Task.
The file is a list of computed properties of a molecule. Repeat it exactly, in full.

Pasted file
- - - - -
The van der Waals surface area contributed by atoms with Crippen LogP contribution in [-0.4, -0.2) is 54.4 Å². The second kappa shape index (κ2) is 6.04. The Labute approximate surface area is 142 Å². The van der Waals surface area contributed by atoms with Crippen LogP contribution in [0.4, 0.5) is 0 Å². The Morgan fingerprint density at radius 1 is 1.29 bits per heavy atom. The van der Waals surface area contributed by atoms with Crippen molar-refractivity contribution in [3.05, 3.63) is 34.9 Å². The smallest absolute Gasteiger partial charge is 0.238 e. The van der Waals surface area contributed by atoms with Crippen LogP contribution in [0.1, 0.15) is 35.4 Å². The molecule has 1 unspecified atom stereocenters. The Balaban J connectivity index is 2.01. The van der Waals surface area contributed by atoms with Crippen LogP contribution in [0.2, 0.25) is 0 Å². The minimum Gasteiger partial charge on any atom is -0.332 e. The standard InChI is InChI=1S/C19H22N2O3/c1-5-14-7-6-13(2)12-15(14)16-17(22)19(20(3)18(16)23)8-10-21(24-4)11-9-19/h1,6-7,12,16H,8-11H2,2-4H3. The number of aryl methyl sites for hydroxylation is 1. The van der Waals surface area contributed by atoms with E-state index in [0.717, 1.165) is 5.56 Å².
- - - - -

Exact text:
The van der Waals surface area contributed by atoms with Crippen LogP contribution in [-0.4, -0.2) is 54.4 Å². The second kappa shape index (κ2) is 6.04. The Labute approximate surface area is 142 Å². The van der Waals surface area contributed by atoms with Crippen LogP contribution in [0.4, 0.5) is 0 Å². The Morgan fingerprint density at radius 1 is 1.29 bits per heavy atom. The van der Waals surface area contributed by atoms with Crippen molar-refractivity contribution in [3.05, 3.63) is 34.9 Å². The smallest absolute Gasteiger partial charge is 0.238 e. The van der Waals surface area contributed by atoms with Crippen LogP contribution in [0.1, 0.15) is 35.4 Å². The molecule has 1 unspecified atom stereocenters. The Balaban J connectivity index is 2.01. The van der Waals surface area contributed by atoms with Crippen LogP contribution in [0.2, 0.25) is 0 Å². The minimum Gasteiger partial charge on any atom is -0.332 e. The standard InChI is InChI=1S/C19H22N2O3/c1-5-14-7-6-13(2)12-15(14)16-17(22)19(20(3)18(16)23)8-10-21(24-4)11-9-19/h1,6-7,12,16H,8-11H2,2-4H3. The number of aryl methyl sites for hydroxylation is 1. The van der Waals surface area contributed by atoms with E-state index in [0.717, 1.165) is 5.56 Å².